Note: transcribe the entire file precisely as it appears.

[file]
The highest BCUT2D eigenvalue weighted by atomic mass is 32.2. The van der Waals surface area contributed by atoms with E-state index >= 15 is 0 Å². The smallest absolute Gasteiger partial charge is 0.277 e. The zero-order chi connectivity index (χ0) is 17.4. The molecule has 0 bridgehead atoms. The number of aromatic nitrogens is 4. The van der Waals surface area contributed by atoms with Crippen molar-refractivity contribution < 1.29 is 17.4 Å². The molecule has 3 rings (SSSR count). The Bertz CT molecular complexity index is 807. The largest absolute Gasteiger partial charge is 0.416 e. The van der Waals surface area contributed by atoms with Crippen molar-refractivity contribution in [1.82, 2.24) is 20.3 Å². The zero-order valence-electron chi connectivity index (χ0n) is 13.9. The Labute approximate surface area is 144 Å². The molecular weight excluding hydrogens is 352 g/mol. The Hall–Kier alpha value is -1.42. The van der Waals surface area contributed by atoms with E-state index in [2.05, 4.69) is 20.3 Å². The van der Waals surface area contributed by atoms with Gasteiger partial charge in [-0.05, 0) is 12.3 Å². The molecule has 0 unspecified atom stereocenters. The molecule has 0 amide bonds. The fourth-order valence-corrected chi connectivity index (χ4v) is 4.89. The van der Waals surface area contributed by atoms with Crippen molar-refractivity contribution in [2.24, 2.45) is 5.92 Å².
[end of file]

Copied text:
The highest BCUT2D eigenvalue weighted by atomic mass is 32.2. The van der Waals surface area contributed by atoms with E-state index >= 15 is 0 Å². The smallest absolute Gasteiger partial charge is 0.277 e. The zero-order chi connectivity index (χ0) is 17.4. The molecule has 0 bridgehead atoms. The number of aromatic nitrogens is 4. The van der Waals surface area contributed by atoms with Crippen molar-refractivity contribution < 1.29 is 17.4 Å². The molecule has 3 rings (SSSR count). The Bertz CT molecular complexity index is 807. The largest absolute Gasteiger partial charge is 0.416 e. The van der Waals surface area contributed by atoms with Crippen molar-refractivity contribution in [1.82, 2.24) is 20.3 Å². The zero-order valence-electron chi connectivity index (χ0n) is 13.9. The Labute approximate surface area is 144 Å². The molecular weight excluding hydrogens is 352 g/mol. The Hall–Kier alpha value is -1.42. The van der Waals surface area contributed by atoms with E-state index in [2.05, 4.69) is 20.3 Å². The van der Waals surface area contributed by atoms with Gasteiger partial charge in [-0.05, 0) is 12.3 Å². The molecule has 0 unspecified atom stereocenters. The molecule has 0 amide bonds. The fourth-order valence-corrected chi connectivity index (χ4v) is 4.89. The van der Waals surface area contributed by atoms with Crippen molar-refractivity contribution in [2.24, 2.45) is 5.92 Å².